Growth Inhibition of Albino Rats by Ageratum conyzoides Linn. Leaves and the Possible Mechanism involved therein

Asian Journal of Biological and Life Science,2013,2,2,127-129.
Published:August 2013
Type:Research Article
Author(s) affiliations:

Mrinmoy Guria1, Prasenjit Mitra2, Tanaya Ghosh2, Ravindernath Salhan3, Takhelmayum Amumachi Singh3, Amit Chakrabarti3, Prasanta KumarMitra1,*

1Department of Biochemistry, North Bengal Medical College, Sushrutanagar 734012 Dist. Darjeeling, West Bengal, INDIA.

2Biochem Academy, Saktigarh, Siliguri 734005, West Bengal, INDIA.

3Sikkim Manipal Institute of Medical Sciences, Tadong, Gangtok 737102, Sikkim, INDIA.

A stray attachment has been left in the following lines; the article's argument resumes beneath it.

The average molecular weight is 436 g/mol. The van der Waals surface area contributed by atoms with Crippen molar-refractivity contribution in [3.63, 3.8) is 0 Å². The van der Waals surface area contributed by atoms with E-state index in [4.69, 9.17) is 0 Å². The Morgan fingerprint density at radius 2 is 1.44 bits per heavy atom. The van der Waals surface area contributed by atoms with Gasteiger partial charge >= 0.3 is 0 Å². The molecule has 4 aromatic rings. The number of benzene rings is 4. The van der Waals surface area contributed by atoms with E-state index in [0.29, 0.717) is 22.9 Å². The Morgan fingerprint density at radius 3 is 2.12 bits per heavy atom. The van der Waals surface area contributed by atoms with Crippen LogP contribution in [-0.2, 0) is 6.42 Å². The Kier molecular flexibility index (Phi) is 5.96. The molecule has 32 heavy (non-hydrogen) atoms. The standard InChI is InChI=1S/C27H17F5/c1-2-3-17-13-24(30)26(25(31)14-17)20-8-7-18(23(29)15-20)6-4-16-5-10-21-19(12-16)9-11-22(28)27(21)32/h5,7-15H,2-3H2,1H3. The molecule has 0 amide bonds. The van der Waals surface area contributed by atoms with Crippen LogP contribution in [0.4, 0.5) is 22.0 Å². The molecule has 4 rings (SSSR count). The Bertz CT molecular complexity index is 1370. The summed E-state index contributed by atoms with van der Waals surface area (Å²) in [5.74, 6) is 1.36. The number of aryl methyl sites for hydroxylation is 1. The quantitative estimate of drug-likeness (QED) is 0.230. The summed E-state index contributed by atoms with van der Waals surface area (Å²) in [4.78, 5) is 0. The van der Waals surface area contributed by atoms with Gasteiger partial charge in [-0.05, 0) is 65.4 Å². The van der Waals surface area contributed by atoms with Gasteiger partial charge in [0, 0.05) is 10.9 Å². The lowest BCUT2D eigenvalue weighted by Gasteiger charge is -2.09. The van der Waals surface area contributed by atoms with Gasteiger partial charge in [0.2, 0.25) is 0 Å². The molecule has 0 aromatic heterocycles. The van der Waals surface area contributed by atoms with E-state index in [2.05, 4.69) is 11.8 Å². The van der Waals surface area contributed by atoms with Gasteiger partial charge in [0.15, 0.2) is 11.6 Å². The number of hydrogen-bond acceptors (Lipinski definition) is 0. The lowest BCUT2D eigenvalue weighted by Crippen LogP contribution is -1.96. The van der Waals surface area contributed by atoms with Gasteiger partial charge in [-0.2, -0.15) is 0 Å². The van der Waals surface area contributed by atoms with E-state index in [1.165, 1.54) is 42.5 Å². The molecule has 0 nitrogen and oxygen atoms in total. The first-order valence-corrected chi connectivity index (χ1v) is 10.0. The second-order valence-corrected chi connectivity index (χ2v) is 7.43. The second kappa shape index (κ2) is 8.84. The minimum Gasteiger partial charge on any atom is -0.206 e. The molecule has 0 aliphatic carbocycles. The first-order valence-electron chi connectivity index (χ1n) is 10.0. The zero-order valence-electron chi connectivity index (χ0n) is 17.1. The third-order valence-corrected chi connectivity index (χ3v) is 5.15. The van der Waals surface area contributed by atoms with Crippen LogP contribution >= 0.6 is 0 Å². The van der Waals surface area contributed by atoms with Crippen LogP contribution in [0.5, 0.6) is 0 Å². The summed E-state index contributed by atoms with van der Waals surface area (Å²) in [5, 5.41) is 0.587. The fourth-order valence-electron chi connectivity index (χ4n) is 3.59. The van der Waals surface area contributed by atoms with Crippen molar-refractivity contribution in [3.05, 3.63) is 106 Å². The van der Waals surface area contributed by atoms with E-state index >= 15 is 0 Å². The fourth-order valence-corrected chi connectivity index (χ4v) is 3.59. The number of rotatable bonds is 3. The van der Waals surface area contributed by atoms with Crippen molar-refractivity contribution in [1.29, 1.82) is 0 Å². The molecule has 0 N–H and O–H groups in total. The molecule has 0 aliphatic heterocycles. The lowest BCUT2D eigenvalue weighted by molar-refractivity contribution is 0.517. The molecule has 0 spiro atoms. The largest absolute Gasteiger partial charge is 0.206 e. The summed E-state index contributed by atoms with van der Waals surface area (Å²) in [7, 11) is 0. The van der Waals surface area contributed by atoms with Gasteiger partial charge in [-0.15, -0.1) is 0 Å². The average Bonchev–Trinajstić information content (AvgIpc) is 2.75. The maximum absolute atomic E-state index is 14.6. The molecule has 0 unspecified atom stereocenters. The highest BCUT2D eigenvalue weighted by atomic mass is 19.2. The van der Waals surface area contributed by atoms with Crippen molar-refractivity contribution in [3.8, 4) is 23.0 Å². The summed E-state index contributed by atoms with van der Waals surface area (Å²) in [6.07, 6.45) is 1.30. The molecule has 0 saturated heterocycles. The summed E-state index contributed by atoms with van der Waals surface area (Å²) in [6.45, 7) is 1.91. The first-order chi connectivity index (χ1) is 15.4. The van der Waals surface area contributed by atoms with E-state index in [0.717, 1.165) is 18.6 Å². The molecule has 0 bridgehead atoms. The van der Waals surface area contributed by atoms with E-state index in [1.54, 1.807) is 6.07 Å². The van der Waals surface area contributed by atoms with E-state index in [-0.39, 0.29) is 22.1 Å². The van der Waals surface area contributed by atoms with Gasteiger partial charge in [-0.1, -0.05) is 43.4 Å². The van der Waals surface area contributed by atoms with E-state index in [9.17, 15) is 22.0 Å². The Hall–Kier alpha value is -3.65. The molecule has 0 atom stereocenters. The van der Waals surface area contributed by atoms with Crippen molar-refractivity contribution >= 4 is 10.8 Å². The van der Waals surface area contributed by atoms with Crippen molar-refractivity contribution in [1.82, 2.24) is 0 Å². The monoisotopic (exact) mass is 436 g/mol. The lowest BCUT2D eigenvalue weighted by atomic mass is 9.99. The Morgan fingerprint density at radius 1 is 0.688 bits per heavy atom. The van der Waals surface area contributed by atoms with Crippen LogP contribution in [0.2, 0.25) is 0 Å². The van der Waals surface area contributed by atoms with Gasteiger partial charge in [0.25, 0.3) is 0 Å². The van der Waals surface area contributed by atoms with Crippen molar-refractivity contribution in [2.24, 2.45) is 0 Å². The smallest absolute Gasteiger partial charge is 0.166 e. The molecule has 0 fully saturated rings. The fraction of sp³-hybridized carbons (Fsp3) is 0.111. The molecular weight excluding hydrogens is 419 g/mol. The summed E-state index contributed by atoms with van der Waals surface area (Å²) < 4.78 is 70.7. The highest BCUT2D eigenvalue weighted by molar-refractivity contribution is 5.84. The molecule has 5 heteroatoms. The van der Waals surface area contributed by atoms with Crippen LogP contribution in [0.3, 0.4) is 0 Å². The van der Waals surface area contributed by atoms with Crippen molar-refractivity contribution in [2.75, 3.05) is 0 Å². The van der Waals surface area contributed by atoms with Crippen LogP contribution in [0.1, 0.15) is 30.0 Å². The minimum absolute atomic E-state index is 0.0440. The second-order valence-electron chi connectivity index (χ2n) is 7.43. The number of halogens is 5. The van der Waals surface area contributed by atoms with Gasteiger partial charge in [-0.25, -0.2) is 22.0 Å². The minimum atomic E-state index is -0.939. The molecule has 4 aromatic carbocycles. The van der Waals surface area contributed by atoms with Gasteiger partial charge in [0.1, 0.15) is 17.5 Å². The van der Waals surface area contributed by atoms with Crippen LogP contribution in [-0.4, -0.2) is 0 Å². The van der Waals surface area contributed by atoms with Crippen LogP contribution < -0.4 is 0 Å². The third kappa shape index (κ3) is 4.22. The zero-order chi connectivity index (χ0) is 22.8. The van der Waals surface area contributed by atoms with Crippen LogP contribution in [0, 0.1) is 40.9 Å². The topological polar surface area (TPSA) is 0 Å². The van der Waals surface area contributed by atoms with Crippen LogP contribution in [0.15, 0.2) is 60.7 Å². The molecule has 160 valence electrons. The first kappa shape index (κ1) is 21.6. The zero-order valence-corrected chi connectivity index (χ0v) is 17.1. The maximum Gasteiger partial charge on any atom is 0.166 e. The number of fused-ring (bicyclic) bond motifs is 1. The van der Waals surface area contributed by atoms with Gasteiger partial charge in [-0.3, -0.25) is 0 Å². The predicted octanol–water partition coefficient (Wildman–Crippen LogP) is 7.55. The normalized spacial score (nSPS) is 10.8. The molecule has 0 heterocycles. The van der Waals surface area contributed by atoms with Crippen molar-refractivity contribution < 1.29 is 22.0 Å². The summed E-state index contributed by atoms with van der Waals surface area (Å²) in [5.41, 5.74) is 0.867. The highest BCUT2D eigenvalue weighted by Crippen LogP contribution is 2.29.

Ageratum conyzoides Linn. is known as plant growth inhibitor. To know whether the plant can inhibit growth of animal also, male albino rats were divided into two groups. First group of animals took normal diet while the second group took a mixture of normal diet and powdered leaves of  Ageratum conyzoides Linn. In both the two groups growth of rats was checked up to 40  days. On 20th and 40th days of experiment blood pyruvate level was measured. Intestines of rats were also assayed for pyruvate dehydrogenase and transketolase activity. It was found out that growth of rats which took powdered leaves of Ageratum conyzoides Linn. with normal diet was stunted. Rats developed symptom of anorexia and became weak. Blood pyruvate level was elevated and intestinal pyrvate dehydrogenase activity was lowered. Pyruvate thus could not be converted to acetyl coenzyme A needed for generation of energy. Lack of energy caused growth inhibition in rats. Further, intestinal transketolase activity was found decreased. Due to this in pentose phosphate pathway there was insufficient production of NADPH and pentose sugars needed for synthesis of nucleic acid. This also caused growth inhibition in rats.